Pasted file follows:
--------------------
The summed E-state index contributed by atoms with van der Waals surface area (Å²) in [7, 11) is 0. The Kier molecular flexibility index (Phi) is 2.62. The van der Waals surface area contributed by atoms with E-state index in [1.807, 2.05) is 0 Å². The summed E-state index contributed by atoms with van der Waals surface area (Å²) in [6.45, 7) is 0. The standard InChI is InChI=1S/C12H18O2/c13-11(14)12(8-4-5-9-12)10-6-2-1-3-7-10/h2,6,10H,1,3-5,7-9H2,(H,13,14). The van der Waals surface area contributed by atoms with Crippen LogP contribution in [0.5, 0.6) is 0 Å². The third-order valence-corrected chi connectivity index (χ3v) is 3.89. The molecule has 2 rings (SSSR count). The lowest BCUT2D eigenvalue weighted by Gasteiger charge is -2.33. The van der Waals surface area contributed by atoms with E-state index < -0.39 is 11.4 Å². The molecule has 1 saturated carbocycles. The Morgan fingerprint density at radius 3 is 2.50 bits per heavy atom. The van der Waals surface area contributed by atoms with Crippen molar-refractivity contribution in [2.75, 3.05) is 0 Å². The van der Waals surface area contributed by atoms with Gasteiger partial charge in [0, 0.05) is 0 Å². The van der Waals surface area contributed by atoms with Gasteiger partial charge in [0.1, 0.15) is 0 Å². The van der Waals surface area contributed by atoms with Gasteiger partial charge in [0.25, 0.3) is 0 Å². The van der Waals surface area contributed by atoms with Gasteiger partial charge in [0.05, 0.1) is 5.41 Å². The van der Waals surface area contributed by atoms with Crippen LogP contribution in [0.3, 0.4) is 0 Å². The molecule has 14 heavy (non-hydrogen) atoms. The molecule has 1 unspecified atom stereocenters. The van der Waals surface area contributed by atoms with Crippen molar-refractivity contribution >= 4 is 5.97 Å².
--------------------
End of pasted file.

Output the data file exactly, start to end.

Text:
The summed E-state index contributed by atoms with van der Waals surface area (Å²) in [7, 11) is 0. The Kier molecular flexibility index (Phi) is 2.62. The van der Waals surface area contributed by atoms with E-state index in [1.807, 2.05) is 0 Å². The summed E-state index contributed by atoms with van der Waals surface area (Å²) in [6.45, 7) is 0. The standard InChI is InChI=1S/C12H18O2/c13-11(14)12(8-4-5-9-12)10-6-2-1-3-7-10/h2,6,10H,1,3-5,7-9H2,(H,13,14). The van der Waals surface area contributed by atoms with Crippen LogP contribution in [0.5, 0.6) is 0 Å². The third-order valence-corrected chi connectivity index (χ3v) is 3.89. The molecule has 2 rings (SSSR count). The lowest BCUT2D eigenvalue weighted by Gasteiger charge is -2.33. The van der Waals surface area contributed by atoms with E-state index < -0.39 is 11.4 Å². The molecule has 1 saturated carbocycles. The Morgan fingerprint density at radius 3 is 2.50 bits per heavy atom. The van der Waals surface area contributed by atoms with Crippen molar-refractivity contribution in [2.75, 3.05) is 0 Å². The van der Waals surface area contributed by atoms with Gasteiger partial charge in [0, 0.05) is 0 Å². The van der Waals surface area contributed by atoms with Gasteiger partial charge in [0.1, 0.15) is 0 Å². The van der Waals surface area contributed by atoms with Gasteiger partial charge in [0.25, 0.3) is 0 Å². The van der Waals surface area contributed by atoms with Gasteiger partial charge in [0.05, 0.1) is 5.41 Å². The van der Waals surface area contributed by atoms with Crippen LogP contribution in [0.3, 0.4) is 0 Å². The molecule has 14 heavy (non-hydrogen) atoms. The molecule has 1 unspecified atom stereocenters. The van der Waals surface area contributed by atoms with Crippen molar-refractivity contribution >= 4 is 5.97 Å².